BT has said it has approached the Welsh Government over an offer of free data for certain online educational resources to help with homeschooling.
Using a ‘zero rate’ system – where certain websites do not contribute to mobile phone data usage – the telecommunications firm is offering free mobile access to certain websites.
BBC Bitesize, the broadcaster’s online education platform, has already been zero rated on BT networks.
The move means customers on EE, BT Mobile and Plusnet Mobile will have free, unlimited access to the site.
There are now talks to zero rate educational content in Wales.
Marc Allera, chief executive of the BT Group’s consumer division, said the telecoms giant was asking the Welsh administration to nominate an online resource the company would look to zero-rate.
“We’re rapidly boosting our ‘Lockdown Learning’ support scheme by zero-rating access to BBC Bitesize and now Oak National Academy for all our mobile customers,” he said.
“Our inclusive support package means families that need it most can get help to keep learning, with unlimited data, free access to our five million WiFi hotspots and now free access to the two most popular educational resources.
“And to make sure that we are keeping children across the whole of the UK connected, we’re also asking ministers in Wales, Scotland and NI to work with us on offering unlimited data for eligible customers, as well as potential zero-rating of other regionalised educational resources.”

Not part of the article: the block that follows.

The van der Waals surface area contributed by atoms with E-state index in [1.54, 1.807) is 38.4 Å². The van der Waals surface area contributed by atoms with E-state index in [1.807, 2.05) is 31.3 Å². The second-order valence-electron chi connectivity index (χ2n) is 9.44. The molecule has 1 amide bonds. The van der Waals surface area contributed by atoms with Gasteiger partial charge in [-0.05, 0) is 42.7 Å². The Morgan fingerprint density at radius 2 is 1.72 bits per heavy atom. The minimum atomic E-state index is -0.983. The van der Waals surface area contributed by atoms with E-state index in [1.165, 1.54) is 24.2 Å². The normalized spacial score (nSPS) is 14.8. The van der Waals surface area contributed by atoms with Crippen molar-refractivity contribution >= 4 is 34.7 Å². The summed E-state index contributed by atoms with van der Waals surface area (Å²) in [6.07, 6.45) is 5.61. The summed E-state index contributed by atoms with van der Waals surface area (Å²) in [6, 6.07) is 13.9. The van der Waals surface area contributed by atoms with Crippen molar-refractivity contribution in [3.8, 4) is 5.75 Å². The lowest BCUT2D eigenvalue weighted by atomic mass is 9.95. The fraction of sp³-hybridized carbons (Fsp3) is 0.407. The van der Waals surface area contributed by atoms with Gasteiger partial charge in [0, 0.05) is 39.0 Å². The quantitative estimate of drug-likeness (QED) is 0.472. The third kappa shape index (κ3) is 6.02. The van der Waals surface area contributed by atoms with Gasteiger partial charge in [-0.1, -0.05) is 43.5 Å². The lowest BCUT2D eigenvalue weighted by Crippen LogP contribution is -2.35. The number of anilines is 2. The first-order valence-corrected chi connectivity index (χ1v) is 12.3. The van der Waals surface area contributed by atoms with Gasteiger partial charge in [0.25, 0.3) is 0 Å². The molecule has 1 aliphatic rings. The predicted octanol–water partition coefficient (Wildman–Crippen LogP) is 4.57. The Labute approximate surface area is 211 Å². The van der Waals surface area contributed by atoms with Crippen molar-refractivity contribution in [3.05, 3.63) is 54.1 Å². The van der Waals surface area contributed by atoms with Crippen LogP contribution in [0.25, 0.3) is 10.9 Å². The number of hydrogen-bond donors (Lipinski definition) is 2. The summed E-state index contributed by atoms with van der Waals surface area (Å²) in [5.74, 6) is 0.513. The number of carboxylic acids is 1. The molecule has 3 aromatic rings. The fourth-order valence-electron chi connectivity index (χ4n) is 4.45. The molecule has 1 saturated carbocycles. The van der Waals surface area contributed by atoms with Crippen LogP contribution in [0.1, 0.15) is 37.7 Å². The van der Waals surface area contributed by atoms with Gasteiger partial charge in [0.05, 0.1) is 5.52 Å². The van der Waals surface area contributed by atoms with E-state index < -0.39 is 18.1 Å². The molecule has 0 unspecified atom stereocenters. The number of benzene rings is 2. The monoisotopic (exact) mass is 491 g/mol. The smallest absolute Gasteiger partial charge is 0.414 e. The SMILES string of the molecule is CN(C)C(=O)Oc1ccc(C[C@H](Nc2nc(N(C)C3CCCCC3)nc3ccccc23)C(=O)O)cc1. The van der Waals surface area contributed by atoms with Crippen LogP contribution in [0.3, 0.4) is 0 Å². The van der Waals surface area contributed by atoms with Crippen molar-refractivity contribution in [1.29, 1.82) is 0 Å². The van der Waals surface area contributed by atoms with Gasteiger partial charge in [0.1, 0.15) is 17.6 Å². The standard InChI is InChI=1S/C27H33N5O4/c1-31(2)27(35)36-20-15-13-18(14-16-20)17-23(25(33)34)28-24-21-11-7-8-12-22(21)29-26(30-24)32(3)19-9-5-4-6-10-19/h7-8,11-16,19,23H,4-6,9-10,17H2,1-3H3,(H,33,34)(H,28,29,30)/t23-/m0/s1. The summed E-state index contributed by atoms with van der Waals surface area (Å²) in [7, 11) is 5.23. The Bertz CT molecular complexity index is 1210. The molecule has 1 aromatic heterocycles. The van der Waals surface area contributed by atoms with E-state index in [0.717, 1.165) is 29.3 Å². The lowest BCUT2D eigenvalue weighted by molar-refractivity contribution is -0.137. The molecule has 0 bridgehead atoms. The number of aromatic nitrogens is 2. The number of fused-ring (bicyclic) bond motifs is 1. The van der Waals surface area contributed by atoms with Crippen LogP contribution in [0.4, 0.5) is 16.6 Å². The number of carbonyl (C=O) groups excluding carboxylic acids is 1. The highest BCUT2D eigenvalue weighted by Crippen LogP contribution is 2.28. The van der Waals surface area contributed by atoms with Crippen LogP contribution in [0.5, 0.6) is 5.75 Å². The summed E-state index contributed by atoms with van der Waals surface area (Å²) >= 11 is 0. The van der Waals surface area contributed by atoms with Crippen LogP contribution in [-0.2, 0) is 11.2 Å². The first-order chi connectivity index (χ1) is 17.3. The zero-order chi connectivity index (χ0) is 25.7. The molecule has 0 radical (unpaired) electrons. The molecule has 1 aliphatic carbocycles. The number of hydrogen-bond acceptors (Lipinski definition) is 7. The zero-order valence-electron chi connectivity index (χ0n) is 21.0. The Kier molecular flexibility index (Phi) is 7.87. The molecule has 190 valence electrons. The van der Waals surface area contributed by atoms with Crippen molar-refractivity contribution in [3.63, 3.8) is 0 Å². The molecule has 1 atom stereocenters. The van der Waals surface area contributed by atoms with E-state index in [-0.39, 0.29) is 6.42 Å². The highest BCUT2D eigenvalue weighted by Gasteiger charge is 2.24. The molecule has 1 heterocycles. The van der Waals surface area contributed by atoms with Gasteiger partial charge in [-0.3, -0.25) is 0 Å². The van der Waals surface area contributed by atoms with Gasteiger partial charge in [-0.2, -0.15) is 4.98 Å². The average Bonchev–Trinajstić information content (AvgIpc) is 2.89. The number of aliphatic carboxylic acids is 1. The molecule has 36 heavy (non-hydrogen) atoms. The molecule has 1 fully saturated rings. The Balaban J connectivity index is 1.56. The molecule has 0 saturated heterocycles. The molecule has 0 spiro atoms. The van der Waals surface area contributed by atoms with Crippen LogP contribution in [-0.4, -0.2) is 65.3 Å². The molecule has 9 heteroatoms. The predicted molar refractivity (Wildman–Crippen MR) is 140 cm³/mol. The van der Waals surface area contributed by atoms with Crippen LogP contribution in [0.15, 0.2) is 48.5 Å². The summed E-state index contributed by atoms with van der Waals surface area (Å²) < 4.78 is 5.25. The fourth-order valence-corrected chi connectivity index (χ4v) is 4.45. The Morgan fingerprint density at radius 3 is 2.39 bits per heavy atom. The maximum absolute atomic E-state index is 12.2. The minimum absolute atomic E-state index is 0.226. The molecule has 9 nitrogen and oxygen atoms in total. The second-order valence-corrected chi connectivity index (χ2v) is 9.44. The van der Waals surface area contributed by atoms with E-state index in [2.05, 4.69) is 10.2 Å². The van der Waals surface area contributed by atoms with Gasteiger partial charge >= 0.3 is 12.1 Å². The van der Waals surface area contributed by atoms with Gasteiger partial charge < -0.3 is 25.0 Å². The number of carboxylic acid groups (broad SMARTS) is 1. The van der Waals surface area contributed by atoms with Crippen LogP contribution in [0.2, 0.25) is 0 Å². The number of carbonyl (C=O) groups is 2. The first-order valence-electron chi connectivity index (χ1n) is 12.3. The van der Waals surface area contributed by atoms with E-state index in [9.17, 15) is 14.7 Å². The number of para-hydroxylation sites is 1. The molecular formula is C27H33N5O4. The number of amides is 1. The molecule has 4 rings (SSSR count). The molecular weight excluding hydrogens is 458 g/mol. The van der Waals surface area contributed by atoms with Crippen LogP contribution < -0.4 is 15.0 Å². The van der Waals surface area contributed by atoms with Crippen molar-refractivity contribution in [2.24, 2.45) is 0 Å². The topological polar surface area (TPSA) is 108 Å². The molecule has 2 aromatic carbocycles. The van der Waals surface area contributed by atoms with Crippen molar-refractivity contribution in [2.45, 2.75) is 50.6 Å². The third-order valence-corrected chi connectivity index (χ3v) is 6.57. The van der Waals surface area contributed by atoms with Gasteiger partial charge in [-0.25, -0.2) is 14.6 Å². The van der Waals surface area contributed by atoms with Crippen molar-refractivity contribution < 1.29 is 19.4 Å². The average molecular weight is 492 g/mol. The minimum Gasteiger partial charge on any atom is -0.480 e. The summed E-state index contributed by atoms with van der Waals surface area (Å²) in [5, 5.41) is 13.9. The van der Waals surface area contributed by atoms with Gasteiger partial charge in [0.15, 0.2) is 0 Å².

Schools in Wales will remain closed until after the February half-term at the earliest, provided there is not a substantial reduction in coronavirus cases.
However, they have remained open for the children of key workers and vulnerable learners.
Schools closed early in the lead-up to Christmas, when all secondary schools and colleges in Wales moved to online learning on December 14.
The Welsh Government said it was part of a ‘national effort to reduce transmission of coronavirus’.
Although primary and special schools were encouraged to remain open by Kirsty Williams, the Education Minister, due to perceived difficulties around home learning for children from those schools.
A recent poll conducted by YouGov for ITV Wales and Cardiff University found widespread support for schools remaining closed, with nearly three-quarters of Welsh voters thinking schools should stay shut until there’s clear evidence coronavirus transmission is under control.
A Welsh Government spokesperson said: “We have been approached by BT and are working with them to ensure our leading Hwb education resource is zero-rated for citizens in Wales on the BT network.”
The zero rating scheme is in place until schools begin to reopen and there is no need for registration.